• kvm is my uninventively-named server, christened when it was merely meant to be a hypervisor (with all the real work being done in VMs). It was built some time after wallpc’s Gigabyte Z67 motherboard died, necessitating an upgrade to its current Ryzen-based platform. My old i5-2500K was then swapped for my parents’ i5-2500 (mostly for its IOMMU): a few eBay’d parts and a 2U chassis later, kvm was born. Today, it is my hypervisor (Debian+KVM/Docker), my NAS (RAID1 for now), my media server (Plex might not be FOSS, but it works dang well), and my router (pfSense!), among other things.

  • elsa is my buildserver…well, build-VM that lives on kvm. Originally, she was meant as a scratchpad VM for a friend of mine who needed a Debian environment for experimenting with OpenCV (and was having issues dual-booting her laptop). Said friend never ended up logging in…but many others have in her stead: elsa’s sandboxed nature made her the perfect buildserver/scratchpad for connecting with GitLab and sharing with fellow friends in need of CPU time.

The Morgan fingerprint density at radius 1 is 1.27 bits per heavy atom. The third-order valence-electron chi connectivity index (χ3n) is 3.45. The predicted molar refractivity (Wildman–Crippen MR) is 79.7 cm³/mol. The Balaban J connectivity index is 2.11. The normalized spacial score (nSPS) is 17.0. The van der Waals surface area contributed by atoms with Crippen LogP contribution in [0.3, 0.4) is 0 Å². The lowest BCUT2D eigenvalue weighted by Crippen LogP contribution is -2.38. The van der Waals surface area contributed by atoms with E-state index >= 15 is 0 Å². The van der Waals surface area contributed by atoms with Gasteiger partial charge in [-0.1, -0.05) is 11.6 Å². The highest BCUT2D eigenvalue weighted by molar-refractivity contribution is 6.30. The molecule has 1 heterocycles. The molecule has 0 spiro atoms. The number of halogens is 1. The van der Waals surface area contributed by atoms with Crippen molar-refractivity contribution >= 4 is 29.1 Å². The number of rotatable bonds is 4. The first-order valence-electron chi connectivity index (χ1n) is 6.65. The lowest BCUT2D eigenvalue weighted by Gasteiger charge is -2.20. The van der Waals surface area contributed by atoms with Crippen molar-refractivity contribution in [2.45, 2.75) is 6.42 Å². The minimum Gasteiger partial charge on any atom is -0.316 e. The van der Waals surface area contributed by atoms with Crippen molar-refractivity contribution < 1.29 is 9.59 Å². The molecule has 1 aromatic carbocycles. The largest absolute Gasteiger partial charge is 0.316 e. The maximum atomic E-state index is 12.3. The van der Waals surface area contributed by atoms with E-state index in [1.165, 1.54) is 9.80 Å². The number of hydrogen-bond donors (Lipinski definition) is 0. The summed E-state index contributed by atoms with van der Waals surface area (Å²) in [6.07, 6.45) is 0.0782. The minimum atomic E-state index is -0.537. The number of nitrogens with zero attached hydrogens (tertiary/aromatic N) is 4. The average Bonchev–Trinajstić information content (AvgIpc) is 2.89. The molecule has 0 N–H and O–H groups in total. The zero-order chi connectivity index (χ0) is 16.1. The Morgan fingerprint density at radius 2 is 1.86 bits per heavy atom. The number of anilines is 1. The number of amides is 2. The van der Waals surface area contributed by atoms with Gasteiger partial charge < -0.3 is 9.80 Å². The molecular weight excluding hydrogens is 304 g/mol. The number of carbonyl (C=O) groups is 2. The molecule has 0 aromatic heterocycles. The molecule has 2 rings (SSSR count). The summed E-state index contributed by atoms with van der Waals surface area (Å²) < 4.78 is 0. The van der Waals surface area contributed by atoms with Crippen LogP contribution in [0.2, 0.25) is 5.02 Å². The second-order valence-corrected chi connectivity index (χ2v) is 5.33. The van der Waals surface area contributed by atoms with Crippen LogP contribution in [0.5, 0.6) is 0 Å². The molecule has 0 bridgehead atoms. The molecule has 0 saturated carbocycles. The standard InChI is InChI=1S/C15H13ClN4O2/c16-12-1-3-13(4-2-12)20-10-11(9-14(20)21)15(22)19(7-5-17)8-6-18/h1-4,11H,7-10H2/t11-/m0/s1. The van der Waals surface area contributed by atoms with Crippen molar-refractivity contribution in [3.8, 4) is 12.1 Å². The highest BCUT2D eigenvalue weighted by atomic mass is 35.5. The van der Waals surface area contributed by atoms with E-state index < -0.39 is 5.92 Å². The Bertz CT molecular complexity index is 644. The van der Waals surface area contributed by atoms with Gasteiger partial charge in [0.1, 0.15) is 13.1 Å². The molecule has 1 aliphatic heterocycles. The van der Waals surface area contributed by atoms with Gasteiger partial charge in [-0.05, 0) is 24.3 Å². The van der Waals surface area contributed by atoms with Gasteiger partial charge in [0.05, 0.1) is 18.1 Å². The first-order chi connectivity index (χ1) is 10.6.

• westen…well, what can I say? He has his own landing page. westen is a DigitalOcean VM that serves as my NGINX reverse proxy and gateway to the broader Internet - some of my housing situations have not provided me with a public IP, necessitating some creative VPN tunnels. Like his namesake, he specializes in solving problems, especially getting anything in or out of anywhere.